Notification of grant approval will be within 20 days of the fund closing, and payments will be processed within 30 days of notification of a grant. June The fund will be open for a final round of applications from June 10th from 9am ET until June 12th at 6pm ET or until we reach 500 applications.


Be able to demonstrate work as a freelancer within the documentary field in roles such as:

- Directors - Producers (This includes Associate Producers) - DPs - Editors - Sound Recordists/Designers - Researchers - Assistants - Critics & Writers who have covered documentaries - Publicists

Other freelance roles will be accepted if they meet the rest of the criteria

Provide a link (examples - IMDB page, Film Review, Direct link to project) that shows professional work in the field.

The fund is eligible for artists internationally, however you must be able to receive funding electronically (we are not able to issue checks), and priority will be given to countries and regions of which there isn’t government freelance assistance that you are eligible for. If you have not been eligible for government assistance, please state that in your application.

Students who are currently enrolled are not eligible.

People who are currently in employment are not eligible.

Please note: We have made every effort to reduce the amount of information, paperwork and requirements for funding and have tried to make the fund as open and accessible as possible. We are largely operating on a trust-based system and really urge you to work with us on being able to maintain this. It’s extremely important to us to be able to get funding to the freelancers that need it the most. Please answer all questions thoroughly and accurately so that we can ensure the funds are allocated to help as many people in need as possible.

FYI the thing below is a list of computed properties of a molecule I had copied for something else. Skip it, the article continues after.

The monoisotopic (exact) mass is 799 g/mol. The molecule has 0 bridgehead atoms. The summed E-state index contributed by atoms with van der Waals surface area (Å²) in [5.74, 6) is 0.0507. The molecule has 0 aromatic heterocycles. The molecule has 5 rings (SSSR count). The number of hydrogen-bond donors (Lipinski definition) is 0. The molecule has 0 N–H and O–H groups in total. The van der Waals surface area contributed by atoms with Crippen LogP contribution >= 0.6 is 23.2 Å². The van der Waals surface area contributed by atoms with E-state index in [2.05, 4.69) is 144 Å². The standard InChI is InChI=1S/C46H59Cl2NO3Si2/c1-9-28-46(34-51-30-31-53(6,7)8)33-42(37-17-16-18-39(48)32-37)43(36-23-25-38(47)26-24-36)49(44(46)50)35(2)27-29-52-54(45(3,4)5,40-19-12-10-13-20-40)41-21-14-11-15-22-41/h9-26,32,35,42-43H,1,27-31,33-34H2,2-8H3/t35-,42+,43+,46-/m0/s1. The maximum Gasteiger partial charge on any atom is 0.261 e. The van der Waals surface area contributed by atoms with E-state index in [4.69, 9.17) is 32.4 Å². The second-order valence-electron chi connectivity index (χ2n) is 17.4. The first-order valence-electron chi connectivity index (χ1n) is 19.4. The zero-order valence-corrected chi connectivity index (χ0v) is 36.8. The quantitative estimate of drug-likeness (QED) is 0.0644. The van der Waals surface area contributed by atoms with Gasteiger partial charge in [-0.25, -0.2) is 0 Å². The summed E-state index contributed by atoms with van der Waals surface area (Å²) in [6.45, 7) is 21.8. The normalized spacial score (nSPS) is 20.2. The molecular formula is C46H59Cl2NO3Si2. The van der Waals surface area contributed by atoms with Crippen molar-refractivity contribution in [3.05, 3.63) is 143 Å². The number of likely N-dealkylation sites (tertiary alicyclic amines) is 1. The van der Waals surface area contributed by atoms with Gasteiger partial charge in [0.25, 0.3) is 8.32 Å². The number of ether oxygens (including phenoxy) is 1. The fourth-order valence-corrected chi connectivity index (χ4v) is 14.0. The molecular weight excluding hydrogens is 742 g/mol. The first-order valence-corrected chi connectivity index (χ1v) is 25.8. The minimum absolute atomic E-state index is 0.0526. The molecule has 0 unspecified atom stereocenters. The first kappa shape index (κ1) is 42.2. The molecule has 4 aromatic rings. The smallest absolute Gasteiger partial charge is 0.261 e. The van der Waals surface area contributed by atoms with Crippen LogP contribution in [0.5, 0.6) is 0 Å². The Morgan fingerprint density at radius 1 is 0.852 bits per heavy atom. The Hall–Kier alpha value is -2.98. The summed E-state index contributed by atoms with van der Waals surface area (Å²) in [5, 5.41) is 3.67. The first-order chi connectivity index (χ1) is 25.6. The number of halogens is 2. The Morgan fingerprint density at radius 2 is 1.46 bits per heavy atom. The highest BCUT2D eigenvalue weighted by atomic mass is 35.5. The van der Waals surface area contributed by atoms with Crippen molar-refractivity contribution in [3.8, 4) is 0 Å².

Information Needed:

- Demonstrated professional work within the field - Usual income source - Description of situation - Maximum amount requested - Minimum amount requested - What the funding would be used for - Location

Please note: It’s important to include a maximum and minimum amount requested. Also, please note that grants may be taxable as income under the law that applies to you. We will issue Form 1099s for grants of more than $600.

The Process

As always, it is important to us that filmmakers lead how we operate and respond, and so the process will begin with a blind review of applications by a panel of filmmakers and producers, with a simultaneous review by the Field of Vision and Topic Studios teams. Those recommendations will then provide the recommended list for funding, which will then be reviewed once more before contacting the fund recipients.

We will only be contacting those who have been allocated funding.

On receipt of the grant acceptance please expect up to 30 days to receive payment. In order to issue the grants we will need a W-9 or W8-BEN tax form and an invoice which includes wire transfer details.